Boston Guildhall

Boston Guildhall was built in 1390 by the Guild of St Mary, a religious guild consisting of wealthy wool merchants. The Guild of St Mary was progressive in its outlook and one of the few that admitted women into its membership. At this time, Boston was a flourishing port and one of the most powerful towns in England.

In 1545 King Henry VIII dissolved the Guild of St Mary and handed the guildhall over to the town. Since then, Boston Guildhall has been used for many things, including acting as a gaol for a group of Non-Conformists known as the Scrooby Separatists, who later became part of the Pilgrim Fathers who settled in America in 1620.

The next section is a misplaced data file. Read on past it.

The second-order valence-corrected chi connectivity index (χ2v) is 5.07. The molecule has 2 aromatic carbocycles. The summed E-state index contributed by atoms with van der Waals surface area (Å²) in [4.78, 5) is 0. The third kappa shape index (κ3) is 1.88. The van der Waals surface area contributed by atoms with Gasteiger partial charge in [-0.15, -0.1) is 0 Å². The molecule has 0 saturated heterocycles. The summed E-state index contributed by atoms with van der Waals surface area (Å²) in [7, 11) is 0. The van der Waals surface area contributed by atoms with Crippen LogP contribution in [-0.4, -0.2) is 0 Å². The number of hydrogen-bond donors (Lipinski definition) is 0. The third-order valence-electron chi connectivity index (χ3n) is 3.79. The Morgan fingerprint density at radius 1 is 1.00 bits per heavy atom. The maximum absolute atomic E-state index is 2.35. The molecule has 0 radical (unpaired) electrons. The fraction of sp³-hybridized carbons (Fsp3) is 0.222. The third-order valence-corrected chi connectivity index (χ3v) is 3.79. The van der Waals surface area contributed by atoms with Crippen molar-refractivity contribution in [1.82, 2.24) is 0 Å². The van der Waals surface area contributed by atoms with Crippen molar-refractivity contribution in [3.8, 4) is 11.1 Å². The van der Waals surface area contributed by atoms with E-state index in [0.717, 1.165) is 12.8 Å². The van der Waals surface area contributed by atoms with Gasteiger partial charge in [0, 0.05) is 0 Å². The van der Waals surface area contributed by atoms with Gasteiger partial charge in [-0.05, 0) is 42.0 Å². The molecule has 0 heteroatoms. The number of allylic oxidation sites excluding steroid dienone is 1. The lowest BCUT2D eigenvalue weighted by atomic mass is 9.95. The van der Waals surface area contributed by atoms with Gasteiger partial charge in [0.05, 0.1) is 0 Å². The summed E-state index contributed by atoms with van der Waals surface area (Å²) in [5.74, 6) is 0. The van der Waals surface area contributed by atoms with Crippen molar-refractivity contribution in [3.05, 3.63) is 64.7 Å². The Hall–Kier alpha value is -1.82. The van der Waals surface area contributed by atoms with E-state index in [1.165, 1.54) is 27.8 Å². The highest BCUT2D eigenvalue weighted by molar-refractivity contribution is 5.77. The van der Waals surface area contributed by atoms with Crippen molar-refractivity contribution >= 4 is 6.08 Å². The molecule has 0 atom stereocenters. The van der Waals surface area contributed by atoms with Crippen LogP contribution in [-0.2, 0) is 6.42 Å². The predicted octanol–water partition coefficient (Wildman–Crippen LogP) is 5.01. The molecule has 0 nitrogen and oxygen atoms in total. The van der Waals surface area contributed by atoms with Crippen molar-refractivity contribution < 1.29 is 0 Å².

Boston Guildhall is now the town’s museum and has a number of permanent and temporary displays. Interactive touch screens, authentic sounds and smells from yesteryear (!) and children’s activities make it suitable for the whole family.

Boston Guildhall Highlights:

  • Medieval Banqueting Hall and the story of food through the centuries
  • Authentic Courtroom
  • Prison cells where some of The Pilgrim Fathers were held
  • A history of the Guild of St Mary
  • The Council Chamber





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